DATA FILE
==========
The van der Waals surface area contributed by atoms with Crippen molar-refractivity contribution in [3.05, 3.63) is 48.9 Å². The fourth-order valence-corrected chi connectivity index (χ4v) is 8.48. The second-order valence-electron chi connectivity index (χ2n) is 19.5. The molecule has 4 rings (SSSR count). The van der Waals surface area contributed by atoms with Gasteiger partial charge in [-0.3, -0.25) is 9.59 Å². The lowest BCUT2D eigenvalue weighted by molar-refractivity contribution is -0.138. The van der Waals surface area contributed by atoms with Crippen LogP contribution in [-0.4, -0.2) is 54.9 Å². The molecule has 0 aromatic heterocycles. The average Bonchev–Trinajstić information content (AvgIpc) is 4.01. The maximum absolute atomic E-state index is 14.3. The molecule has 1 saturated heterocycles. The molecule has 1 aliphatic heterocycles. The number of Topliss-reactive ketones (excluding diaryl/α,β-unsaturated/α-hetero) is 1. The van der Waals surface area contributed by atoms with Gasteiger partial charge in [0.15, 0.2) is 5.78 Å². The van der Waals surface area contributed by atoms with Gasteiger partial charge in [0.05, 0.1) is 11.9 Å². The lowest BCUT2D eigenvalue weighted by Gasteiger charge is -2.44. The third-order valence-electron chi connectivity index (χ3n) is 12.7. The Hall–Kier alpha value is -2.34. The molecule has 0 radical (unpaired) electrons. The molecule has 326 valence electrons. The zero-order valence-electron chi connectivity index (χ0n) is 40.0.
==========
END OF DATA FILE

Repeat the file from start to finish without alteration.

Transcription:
The van der Waals surface area contributed by atoms with Crippen molar-refractivity contribution in [3.05, 3.63) is 48.9 Å². The fourth-order valence-corrected chi connectivity index (χ4v) is 8.48. The second-order valence-electron chi connectivity index (χ2n) is 19.5. The molecule has 4 rings (SSSR count). The van der Waals surface area contributed by atoms with Gasteiger partial charge in [-0.3, -0.25) is 9.59 Å². The lowest BCUT2D eigenvalue weighted by molar-refractivity contribution is -0.138. The van der Waals surface area contributed by atoms with Crippen LogP contribution in [-0.4, -0.2) is 54.9 Å². The molecule has 0 aromatic heterocycles. The average Bonchev–Trinajstić information content (AvgIpc) is 4.01. The maximum absolute atomic E-state index is 14.3. The molecule has 1 saturated heterocycles. The molecule has 1 aliphatic heterocycles. The number of Topliss-reactive ketones (excluding diaryl/α,β-unsaturated/α-hetero) is 1. The van der Waals surface area contributed by atoms with Gasteiger partial charge in [0.15, 0.2) is 5.78 Å². The van der Waals surface area contributed by atoms with Gasteiger partial charge in [0.05, 0.1) is 11.9 Å². The lowest BCUT2D eigenvalue weighted by Gasteiger charge is -2.44. The third-order valence-electron chi connectivity index (χ3n) is 12.7. The Hall–Kier alpha value is -2.34. The molecule has 0 radical (unpaired) electrons. The molecule has 326 valence electrons. The zero-order valence-electron chi connectivity index (χ0n) is 40.0.